Everyone is aware that there is an obesity epidemic going on. But did you know that this epidemic, when present in parents of young children can and does affect child development. I would also state from experience, that it affects children behaviorally.
In over 30 years of experience I have noticed that overweight and obese parents refuse to get on the floor with their small children to interact and engage. This leads to a managerial style of interaction, rather than a mutual exploring and engaging time. Parents will tend to limit the exploration area available to their child so they don’t have to expend energy getting them away from things that may be dangerous. With the arrival of texting and and smartphone usage, there has been a significant decrease in communication negatively affecting a child’s language development. Being otherwise engaged away from their child, they don’t understand how mishaps occur, punishing their child when love, attention, and support is needed.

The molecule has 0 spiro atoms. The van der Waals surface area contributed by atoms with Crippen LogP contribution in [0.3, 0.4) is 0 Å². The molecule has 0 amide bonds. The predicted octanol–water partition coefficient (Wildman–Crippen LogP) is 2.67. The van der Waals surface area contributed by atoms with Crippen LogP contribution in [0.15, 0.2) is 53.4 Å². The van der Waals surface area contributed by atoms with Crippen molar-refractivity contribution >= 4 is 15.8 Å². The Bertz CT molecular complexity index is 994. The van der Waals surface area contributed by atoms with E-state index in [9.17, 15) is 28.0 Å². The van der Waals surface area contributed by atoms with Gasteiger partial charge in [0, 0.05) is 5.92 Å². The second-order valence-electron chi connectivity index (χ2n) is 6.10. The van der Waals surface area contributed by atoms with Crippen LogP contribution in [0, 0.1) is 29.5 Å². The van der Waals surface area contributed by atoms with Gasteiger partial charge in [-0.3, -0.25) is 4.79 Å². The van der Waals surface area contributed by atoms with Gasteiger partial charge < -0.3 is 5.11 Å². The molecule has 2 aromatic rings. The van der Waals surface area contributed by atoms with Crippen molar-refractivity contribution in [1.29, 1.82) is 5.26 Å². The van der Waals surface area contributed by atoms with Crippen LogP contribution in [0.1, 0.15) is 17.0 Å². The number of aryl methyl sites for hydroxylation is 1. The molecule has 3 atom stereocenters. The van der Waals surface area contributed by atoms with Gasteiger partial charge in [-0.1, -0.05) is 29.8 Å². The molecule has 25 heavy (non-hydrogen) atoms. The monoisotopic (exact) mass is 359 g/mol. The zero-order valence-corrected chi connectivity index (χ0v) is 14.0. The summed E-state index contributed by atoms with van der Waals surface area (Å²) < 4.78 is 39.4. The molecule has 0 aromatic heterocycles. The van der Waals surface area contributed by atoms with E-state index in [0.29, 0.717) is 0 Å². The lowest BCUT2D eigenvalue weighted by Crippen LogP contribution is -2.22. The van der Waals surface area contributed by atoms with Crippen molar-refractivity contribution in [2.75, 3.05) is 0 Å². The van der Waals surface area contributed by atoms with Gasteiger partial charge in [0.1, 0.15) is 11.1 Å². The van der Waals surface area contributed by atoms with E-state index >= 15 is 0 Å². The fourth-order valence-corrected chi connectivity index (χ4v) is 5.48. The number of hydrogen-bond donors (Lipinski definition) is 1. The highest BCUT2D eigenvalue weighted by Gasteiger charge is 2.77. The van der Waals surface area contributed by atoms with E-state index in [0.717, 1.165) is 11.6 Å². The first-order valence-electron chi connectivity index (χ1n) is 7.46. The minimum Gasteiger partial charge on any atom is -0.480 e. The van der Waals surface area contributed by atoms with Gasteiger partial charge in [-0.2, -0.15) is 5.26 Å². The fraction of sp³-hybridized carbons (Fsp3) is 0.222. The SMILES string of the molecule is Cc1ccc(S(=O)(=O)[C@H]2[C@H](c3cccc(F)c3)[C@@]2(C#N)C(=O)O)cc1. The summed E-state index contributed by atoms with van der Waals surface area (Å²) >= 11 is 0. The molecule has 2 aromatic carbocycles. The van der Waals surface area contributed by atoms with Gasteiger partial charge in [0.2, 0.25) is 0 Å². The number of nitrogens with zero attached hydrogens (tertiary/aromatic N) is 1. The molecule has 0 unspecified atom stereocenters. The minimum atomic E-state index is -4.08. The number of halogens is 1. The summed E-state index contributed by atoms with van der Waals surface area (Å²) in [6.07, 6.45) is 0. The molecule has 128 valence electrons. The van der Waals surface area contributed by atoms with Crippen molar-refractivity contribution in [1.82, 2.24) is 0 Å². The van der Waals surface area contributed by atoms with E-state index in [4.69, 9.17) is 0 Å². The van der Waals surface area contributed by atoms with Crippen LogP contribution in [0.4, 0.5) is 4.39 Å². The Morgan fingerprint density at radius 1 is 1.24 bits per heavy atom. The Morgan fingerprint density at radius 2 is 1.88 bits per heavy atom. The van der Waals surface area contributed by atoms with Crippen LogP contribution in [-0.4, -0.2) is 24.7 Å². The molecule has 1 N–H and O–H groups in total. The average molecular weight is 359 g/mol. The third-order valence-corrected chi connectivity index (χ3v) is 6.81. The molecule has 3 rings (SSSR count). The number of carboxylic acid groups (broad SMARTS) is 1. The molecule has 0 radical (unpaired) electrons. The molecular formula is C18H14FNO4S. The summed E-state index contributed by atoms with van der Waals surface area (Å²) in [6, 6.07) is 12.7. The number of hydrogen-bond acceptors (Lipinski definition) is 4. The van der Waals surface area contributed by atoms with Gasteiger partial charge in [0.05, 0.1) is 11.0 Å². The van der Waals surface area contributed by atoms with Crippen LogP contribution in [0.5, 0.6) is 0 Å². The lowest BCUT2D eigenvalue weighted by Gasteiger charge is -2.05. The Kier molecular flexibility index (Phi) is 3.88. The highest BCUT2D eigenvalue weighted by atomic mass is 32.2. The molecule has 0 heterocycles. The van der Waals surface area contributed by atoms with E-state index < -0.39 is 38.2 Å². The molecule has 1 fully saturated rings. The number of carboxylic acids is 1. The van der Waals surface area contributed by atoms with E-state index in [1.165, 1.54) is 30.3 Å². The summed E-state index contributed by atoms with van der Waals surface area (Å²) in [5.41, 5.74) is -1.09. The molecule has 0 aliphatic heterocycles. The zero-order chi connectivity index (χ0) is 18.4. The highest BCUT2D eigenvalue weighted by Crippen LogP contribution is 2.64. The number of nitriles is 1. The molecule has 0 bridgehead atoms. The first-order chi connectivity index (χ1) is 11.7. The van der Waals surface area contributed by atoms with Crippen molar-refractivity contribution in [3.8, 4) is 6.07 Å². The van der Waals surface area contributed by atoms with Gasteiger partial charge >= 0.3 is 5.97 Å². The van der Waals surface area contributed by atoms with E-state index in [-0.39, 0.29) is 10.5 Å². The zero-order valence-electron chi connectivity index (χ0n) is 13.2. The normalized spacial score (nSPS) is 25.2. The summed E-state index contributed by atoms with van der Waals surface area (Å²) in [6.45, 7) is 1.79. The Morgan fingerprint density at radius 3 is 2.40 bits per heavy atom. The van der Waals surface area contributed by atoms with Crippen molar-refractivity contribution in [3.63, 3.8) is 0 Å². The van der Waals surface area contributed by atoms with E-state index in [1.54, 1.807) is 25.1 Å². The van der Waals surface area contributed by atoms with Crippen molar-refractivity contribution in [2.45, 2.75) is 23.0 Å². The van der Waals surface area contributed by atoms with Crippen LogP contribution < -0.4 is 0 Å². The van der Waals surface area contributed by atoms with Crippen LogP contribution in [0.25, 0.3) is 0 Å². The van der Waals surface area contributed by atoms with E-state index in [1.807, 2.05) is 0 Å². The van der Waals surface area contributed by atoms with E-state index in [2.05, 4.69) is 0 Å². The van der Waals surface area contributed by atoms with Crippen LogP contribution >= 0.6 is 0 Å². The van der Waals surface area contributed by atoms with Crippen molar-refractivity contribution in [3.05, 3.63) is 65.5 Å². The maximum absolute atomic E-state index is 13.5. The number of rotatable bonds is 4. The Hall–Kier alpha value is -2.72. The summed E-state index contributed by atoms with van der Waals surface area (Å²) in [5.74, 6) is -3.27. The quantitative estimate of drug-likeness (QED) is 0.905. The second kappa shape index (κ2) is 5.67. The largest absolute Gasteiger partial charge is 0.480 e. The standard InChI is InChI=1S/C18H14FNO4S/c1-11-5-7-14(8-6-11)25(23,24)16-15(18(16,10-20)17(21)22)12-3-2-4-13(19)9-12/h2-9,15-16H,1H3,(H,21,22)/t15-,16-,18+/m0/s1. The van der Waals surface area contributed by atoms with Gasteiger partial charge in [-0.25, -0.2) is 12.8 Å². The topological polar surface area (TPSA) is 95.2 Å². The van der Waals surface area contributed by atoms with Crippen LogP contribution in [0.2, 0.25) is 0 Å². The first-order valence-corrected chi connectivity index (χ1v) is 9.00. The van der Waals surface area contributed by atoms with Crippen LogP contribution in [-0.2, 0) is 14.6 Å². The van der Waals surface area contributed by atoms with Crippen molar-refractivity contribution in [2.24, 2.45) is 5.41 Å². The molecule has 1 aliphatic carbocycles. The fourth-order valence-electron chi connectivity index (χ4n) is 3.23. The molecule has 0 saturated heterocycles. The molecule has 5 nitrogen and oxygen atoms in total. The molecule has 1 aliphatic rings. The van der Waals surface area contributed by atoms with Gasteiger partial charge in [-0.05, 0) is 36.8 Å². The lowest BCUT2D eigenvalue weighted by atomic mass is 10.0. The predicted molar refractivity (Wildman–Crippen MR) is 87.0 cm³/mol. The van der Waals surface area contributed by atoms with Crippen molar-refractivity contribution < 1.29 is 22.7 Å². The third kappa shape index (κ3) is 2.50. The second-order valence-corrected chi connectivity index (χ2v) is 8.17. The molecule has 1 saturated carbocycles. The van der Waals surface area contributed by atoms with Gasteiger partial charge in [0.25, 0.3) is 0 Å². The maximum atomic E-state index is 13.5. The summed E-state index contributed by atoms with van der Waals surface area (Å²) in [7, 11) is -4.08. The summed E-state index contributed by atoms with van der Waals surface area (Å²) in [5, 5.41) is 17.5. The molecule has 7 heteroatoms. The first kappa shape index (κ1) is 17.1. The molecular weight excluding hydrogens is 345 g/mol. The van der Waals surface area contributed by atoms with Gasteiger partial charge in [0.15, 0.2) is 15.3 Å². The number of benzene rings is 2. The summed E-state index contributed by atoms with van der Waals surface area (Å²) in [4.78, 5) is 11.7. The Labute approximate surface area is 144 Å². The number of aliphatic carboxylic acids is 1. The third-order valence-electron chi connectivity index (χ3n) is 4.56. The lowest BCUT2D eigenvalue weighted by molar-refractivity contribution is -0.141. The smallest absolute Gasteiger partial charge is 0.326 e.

Now, I am not trying to shame obese people for their weight. I am, like the parents, obese. I am a product of the frozen food and fast food generation who looked for quick means of eating, rather spending the time creating healthy meals. With the start of 2017 I am working to turn that around, however. But this isn’t about my weight. It is about children and engagement. Despite being obese, I have always modeled and encouraged parents to get on the floor with me and their child. I have worked to show them activities that will encourage communication, motor skills, and thinking skills, all while sitting on the floor. I have also had them watch from the floor, with smartphones put away, as their child explores the room, the toys and anything else that is not dangerous. I ask the parents to notice the child manipulating objects, testing theories of balance with blocks, and imitating social interactions with stuffed toys like he has experienced.
Parents need a great deal of help and encouragement to understand the needs of their developing children. Modeling the behaviors, whether you are thin or not, is important since it is the modeling that shows them how to be a support to their child. If we can add in support for a change in eating lifestyle, that will also improve the life of the child.
Pediatrics just published a study on the effects of Parental Obesity and Child Development which you may find useful.